Should College Athletes Be Able to Unionize?
In a ruling that could revolutionize college athletics, a federal agency ruled Wednesday that college football players at Northwestern University can unionize. The decision by a regional director of the National Labor Relations Board means it agrees football players at the Big Ten school qualify as employees under federal law and therefore can create the nation’s first college athlete’s union.
But some totally disagree.
Giving college athletes employee status and allowing them to unionize, critics have argued, could hurt college sports in numerous ways—including by raising the prospects of strikes by disgruntled players or lockouts by athletic departments. “Northwestern believes strongly that our student-athletes are not employees, but students,’ the university said. “Unionization and collective bargaining are not the appropriate methods to address the concerns raised by student-athletes.”
The NCAA has been under increasing scrutiny over its amateurism rules and is fighting a class-action federal lawsuit by former players seeking a cut of the billions of dollars earned from live broadcasts, memorabilia sales and video games. Other lawsuits allege the NCAA failed to protect players from debilitating head injuries.
I’d like to hear what you think about the problem this poses.
I believe the problem is two-fold. On the one hand, college sports have turned into a big money business. It’s true—universities are benefiting from the talented athletes who play revenue-generating sports, like football or basketball. On the other hand, however, so many involved in this case seem to have forgotten why schools even have athletic teams. Sports actually allow many athletes to get a degree, and hope for a career that comes only from an educated worker.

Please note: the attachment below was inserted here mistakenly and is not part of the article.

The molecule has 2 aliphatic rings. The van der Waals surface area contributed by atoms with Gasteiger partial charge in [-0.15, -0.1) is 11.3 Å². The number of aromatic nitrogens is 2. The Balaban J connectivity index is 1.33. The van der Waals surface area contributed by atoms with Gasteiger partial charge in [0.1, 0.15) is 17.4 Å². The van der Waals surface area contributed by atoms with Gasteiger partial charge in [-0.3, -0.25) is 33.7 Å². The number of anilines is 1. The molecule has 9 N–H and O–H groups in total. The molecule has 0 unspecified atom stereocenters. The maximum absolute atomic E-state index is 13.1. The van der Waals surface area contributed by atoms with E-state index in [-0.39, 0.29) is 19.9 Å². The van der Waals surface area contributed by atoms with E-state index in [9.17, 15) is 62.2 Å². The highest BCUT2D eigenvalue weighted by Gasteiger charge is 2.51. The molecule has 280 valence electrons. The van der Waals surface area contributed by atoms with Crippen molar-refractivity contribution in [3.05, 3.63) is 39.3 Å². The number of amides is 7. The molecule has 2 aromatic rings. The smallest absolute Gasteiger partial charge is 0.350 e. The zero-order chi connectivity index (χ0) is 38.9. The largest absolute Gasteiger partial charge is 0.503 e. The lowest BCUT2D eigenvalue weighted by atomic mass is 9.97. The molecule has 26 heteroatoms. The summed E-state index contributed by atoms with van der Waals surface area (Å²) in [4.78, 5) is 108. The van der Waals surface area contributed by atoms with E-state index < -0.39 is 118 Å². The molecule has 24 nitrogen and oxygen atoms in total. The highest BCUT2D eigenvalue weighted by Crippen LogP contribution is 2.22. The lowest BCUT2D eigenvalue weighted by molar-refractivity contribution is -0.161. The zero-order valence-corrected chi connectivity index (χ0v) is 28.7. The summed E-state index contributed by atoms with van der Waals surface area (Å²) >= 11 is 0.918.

From time to time, athletic department staff will tell me that some athletes will even ask them, “Why do I have to go to class? I came here to play ball.” It is this question that clearly reveals we’ve gotten our priorities mixed up. Pardon me—but it is the class that actually allows a student to play ball, not vice versa.
But that’s not how many see it. Kain Colter, Northwestern’s outgoing quarterback, said, “a player’s performance on the field was more important to Northwestern than their in-class performance. You fulfill the football requirement and, if you can, you fit in academics.” When asked why Northwestern gave him a scholarship of $75,000 a year, he responded: “To play football. To perform an athletic service.”
If this union idea catches on, players from all sorts of NCAA programs could join a players union. At first, it might appear to be a wonderful “justice” to the talented young men and women who work hard to play Division 1 intercollegiate athletics. However, if this union follows the path of so many others in history, we will soon see lockouts, negotiating for more money, a “free agent” attitude in many and a disdain for the courses that get in the way of their sport. In short, you’ll have the very mindset you hate in pro sports—rich players who don’t play for the love of the game but for the rewards they receive.
Let’s have a conversation. Tell me what you think are the pros and cons of this decision at Northwestern to “unionize” athletes?